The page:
TV is a really effective and often-overlooked distribution tool that’s easier to access than you might think. I made my first television contacts on Twitter by hunting down the handles of consumer news segment producers and tweeting them a 140 character summary of my story idea. It took a few tries before I got my first segment, but from there forward it became easier with each appearance, because I was building up a reel of segments and legitimacy as a media personality.

The key to getting on TV is to pitch stories that are genuinely interesting or useful to that show’s audience. Producers are very turned off by purely promotional segment ideas, so it’s important to combine your company’s messaging with something newsworthy and timely to catch their eye. Example: If you have a website that sells jewelry, don’t just offer to show off your wares on the evening news — instead, you could teach the audience how to clean their jewelry, or talk about engagement ring trends during wedding season, and find ways to plug your company that fit naturally into that narrative. Also, most news shows try to steer their lifestyle segments toward the audience of the show that precedes it, in order to keep people tuned into that channel. So if your business is about music, seek out the nightly news producer whose pieces run after “The Voice” or “American Idol”. Fashion company? Aim for the post “Fashion Star” slot. Bonus: You’ll get extra exposure to a relevant audience from the commercial teasers that run before you hit the air.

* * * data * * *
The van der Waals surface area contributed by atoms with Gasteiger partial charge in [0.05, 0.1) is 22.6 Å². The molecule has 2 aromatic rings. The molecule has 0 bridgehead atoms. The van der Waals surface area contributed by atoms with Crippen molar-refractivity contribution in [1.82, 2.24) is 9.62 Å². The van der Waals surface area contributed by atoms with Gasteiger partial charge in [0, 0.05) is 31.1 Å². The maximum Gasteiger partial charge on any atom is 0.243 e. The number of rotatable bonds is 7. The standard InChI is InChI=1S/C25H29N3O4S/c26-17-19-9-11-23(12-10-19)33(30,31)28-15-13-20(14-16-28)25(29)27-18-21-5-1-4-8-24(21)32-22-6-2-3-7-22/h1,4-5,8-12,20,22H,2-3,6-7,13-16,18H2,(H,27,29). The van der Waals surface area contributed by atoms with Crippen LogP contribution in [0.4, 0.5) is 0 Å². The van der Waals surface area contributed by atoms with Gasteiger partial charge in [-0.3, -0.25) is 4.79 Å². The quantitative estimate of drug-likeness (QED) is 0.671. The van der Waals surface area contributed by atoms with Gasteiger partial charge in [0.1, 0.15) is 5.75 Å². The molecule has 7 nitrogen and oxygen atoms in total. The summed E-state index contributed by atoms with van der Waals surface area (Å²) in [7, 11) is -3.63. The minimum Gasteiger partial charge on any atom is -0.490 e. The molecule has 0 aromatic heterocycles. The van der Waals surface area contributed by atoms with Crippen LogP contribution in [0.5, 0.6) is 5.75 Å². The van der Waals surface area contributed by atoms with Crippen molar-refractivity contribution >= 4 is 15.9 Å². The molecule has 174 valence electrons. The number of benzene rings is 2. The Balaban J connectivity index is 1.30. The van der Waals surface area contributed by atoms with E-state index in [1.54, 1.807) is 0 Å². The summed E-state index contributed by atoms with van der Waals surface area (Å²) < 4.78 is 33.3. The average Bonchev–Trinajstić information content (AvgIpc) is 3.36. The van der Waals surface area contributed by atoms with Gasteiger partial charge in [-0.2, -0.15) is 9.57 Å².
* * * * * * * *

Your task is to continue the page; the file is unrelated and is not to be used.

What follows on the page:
How would you say television coverage stacks up against print and online media in terms of accessibility for entrepreneurs? Do you think it’s harder to get? Easier? About the same? And is PR more or less useful in any way when it comes to TV? 

I think it depends on what category you’re operating in, and more importantly, what type of media your target audience is consuming. Talk to your customers to find out what they read and watch, and test different channels to see what kind of results they yield. For us, TV has always been the easiest *and* the most effective PR channel, but that definitely varies depending on your business and your message.

Mobile is pretty trendy right now. It would be easy to assume that everyone needs to do it…just because. But what are good indicators that it’s a smart business move for a company that’s been predominately online-only?